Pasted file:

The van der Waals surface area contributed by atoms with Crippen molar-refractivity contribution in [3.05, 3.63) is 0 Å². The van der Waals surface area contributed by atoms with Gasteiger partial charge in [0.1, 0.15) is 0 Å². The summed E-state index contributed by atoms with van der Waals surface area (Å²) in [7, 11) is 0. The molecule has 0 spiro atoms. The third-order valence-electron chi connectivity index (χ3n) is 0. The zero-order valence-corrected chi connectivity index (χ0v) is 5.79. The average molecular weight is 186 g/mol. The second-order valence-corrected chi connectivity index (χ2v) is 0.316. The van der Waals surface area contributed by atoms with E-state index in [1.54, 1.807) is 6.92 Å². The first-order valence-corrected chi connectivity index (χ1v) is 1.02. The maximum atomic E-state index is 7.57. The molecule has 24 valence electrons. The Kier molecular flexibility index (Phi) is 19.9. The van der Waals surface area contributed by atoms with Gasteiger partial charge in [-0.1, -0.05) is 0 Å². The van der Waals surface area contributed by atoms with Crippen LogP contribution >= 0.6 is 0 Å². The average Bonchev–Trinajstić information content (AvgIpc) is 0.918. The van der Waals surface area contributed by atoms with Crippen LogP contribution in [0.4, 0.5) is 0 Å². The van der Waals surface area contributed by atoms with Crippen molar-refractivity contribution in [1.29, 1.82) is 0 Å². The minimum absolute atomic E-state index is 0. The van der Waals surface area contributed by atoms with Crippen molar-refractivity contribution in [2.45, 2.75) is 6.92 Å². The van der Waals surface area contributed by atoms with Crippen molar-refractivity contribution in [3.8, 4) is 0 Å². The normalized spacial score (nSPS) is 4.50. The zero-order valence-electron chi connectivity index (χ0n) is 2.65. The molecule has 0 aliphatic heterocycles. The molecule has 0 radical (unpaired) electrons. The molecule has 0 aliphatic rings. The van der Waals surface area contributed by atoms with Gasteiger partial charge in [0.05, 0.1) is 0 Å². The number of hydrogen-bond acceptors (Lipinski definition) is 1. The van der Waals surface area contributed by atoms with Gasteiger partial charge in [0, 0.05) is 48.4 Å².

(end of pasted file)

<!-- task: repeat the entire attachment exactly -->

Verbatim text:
The van der Waals surface area contributed by atoms with Crippen molar-refractivity contribution in [3.05, 3.63) is 0 Å². The van der Waals surface area contributed by atoms with Gasteiger partial charge in [0.1, 0.15) is 0 Å². The summed E-state index contributed by atoms with van der Waals surface area (Å²) in [7, 11) is 0. The molecule has 0 spiro atoms. The third-order valence-electron chi connectivity index (χ3n) is 0. The zero-order valence-corrected chi connectivity index (χ0v) is 5.79. The average molecular weight is 186 g/mol. The second-order valence-corrected chi connectivity index (χ2v) is 0.316. The van der Waals surface area contributed by atoms with E-state index in [1.54, 1.807) is 6.92 Å². The first-order valence-corrected chi connectivity index (χ1v) is 1.02. The maximum atomic E-state index is 7.57. The molecule has 24 valence electrons. The Kier molecular flexibility index (Phi) is 19.9. The van der Waals surface area contributed by atoms with Gasteiger partial charge in [-0.1, -0.05) is 0 Å². The van der Waals surface area contributed by atoms with Crippen LogP contribution >= 0.6 is 0 Å². The average Bonchev–Trinajstić information content (AvgIpc) is 0.918. The van der Waals surface area contributed by atoms with Crippen LogP contribution in [0.4, 0.5) is 0 Å². The van der Waals surface area contributed by atoms with Crippen molar-refractivity contribution in [1.29, 1.82) is 0 Å². The minimum absolute atomic E-state index is 0. The van der Waals surface area contributed by atoms with Crippen molar-refractivity contribution in [2.45, 2.75) is 6.92 Å². The van der Waals surface area contributed by atoms with Crippen molar-refractivity contribution in [3.8, 4) is 0 Å². The normalized spacial score (nSPS) is 4.50. The zero-order valence-electron chi connectivity index (χ0n) is 2.65. The molecule has 0 aliphatic heterocycles. The molecule has 0 radical (unpaired) electrons. The molecule has 0 aliphatic rings. The van der Waals surface area contributed by atoms with Gasteiger partial charge in [0.05, 0.1) is 0 Å². The number of hydrogen-bond acceptors (Lipinski definition) is 1. The van der Waals surface area contributed by atoms with Gasteiger partial charge in [0, 0.05) is 48.4 Å².